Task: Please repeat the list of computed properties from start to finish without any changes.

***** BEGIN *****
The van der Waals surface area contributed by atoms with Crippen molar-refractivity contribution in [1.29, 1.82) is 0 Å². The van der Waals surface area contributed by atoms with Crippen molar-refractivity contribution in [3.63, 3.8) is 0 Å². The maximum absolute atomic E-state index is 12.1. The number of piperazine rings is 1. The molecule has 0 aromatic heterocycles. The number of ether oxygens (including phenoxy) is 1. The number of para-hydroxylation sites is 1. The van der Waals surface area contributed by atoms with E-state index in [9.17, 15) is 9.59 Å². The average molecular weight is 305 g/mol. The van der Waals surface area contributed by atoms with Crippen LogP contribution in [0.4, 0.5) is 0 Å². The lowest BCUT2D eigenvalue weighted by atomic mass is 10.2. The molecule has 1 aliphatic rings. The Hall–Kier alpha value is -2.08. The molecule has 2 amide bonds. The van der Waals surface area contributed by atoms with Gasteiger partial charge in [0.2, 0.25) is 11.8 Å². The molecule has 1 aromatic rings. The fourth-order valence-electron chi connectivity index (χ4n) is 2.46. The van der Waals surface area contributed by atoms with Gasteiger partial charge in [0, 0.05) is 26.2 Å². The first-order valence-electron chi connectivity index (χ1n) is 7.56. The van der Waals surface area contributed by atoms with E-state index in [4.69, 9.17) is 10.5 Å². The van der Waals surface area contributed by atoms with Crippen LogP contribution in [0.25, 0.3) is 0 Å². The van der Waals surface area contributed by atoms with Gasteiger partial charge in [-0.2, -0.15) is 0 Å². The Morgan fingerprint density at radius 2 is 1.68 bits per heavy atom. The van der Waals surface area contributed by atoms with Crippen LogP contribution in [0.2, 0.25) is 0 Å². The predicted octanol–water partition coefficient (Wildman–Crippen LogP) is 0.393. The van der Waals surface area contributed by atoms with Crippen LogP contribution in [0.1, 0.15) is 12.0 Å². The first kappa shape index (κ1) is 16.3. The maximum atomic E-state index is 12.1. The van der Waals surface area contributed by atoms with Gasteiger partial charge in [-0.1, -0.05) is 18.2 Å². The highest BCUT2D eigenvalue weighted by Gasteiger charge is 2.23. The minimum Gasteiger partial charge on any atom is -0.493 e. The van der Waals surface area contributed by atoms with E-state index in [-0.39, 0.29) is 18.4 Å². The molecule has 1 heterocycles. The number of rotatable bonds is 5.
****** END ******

The van der Waals surface area contributed by atoms with Crippen molar-refractivity contribution in [1.29, 1.82) is 0 Å². The van der Waals surface area contributed by atoms with Crippen molar-refractivity contribution in [3.63, 3.8) is 0 Å². The maximum absolute atomic E-state index is 12.1. The number of piperazine rings is 1. The molecule has 0 aromatic heterocycles. The number of ether oxygens (including phenoxy) is 1. The number of para-hydroxylation sites is 1. The van der Waals surface area contributed by atoms with E-state index in [9.17, 15) is 9.59 Å². The average molecular weight is 305 g/mol. The van der Waals surface area contributed by atoms with Crippen LogP contribution in [0.4, 0.5) is 0 Å². The lowest BCUT2D eigenvalue weighted by atomic mass is 10.2. The molecule has 1 aliphatic rings. The Hall–Kier alpha value is -2.08. The molecule has 2 amide bonds. The van der Waals surface area contributed by atoms with Gasteiger partial charge in [0.2, 0.25) is 11.8 Å². The molecule has 1 aromatic rings. The fourth-order valence-electron chi connectivity index (χ4n) is 2.46. The van der Waals surface area contributed by atoms with Gasteiger partial charge in [0, 0.05) is 26.2 Å². The first-order valence-electron chi connectivity index (χ1n) is 7.56. The van der Waals surface area contributed by atoms with E-state index in [4.69, 9.17) is 10.5 Å². The van der Waals surface area contributed by atoms with Crippen LogP contribution in [0.25, 0.3) is 0 Å². The van der Waals surface area contributed by atoms with Gasteiger partial charge in [-0.2, -0.15) is 0 Å². The Morgan fingerprint density at radius 2 is 1.68 bits per heavy atom. The van der Waals surface area contributed by atoms with Crippen LogP contribution in [0.2, 0.25) is 0 Å². The predicted octanol–water partition coefficient (Wildman–Crippen LogP) is 0.393. The van der Waals surface area contributed by atoms with Crippen LogP contribution in [0.1, 0.15) is 12.0 Å². The first kappa shape index (κ1) is 16.3. The maximum atomic E-state index is 12.1. The van der Waals surface area contributed by atoms with Gasteiger partial charge in [-0.1, -0.05) is 18.2 Å². The highest BCUT2D eigenvalue weighted by Gasteiger charge is 2.23. The minimum Gasteiger partial charge on any atom is -0.493 e. The van der Waals surface area contributed by atoms with E-state index in [-0.39, 0.29) is 18.4 Å². The molecule has 1 heterocycles. The number of rotatable bonds is 5.